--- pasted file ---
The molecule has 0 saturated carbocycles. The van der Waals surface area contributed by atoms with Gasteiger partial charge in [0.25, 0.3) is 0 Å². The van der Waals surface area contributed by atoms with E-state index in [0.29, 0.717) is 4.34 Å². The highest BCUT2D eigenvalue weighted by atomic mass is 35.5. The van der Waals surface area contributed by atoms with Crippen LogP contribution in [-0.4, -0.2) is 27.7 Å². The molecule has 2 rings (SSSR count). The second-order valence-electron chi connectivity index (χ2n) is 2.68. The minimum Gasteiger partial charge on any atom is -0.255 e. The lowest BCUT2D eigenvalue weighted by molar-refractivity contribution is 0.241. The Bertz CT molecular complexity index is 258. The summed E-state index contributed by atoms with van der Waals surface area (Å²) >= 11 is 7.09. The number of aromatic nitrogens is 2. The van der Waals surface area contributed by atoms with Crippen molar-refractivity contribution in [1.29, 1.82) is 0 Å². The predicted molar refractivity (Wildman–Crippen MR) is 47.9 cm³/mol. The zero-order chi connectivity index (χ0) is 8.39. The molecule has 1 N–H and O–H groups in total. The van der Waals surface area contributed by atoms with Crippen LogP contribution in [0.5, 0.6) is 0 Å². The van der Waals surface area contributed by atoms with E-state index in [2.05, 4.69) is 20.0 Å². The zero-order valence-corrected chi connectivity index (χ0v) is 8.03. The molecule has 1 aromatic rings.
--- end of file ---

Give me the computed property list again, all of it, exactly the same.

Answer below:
The molecule has 0 saturated carbocycles. The van der Waals surface area contributed by atoms with Gasteiger partial charge in [0.25, 0.3) is 0 Å². The van der Waals surface area contributed by atoms with E-state index in [0.29, 0.717) is 4.34 Å². The highest BCUT2D eigenvalue weighted by atomic mass is 35.5. The van der Waals surface area contributed by atoms with Crippen LogP contribution in [-0.4, -0.2) is 27.7 Å². The molecule has 2 rings (SSSR count). The second-order valence-electron chi connectivity index (χ2n) is 2.68. The minimum Gasteiger partial charge on any atom is -0.255 e. The lowest BCUT2D eigenvalue weighted by molar-refractivity contribution is 0.241. The Bertz CT molecular complexity index is 258. The summed E-state index contributed by atoms with van der Waals surface area (Å²) >= 11 is 7.09. The number of aromatic nitrogens is 2. The van der Waals surface area contributed by atoms with Crippen molar-refractivity contribution in [1.29, 1.82) is 0 Å². The predicted molar refractivity (Wildman–Crippen MR) is 47.9 cm³/mol. The zero-order chi connectivity index (χ0) is 8.39. The molecule has 1 N–H and O–H groups in total. The van der Waals surface area contributed by atoms with Crippen LogP contribution in [0.5, 0.6) is 0 Å². The van der Waals surface area contributed by atoms with E-state index in [2.05, 4.69) is 20.0 Å². The zero-order valence-corrected chi connectivity index (χ0v) is 8.03. The molecule has 1 aromatic rings.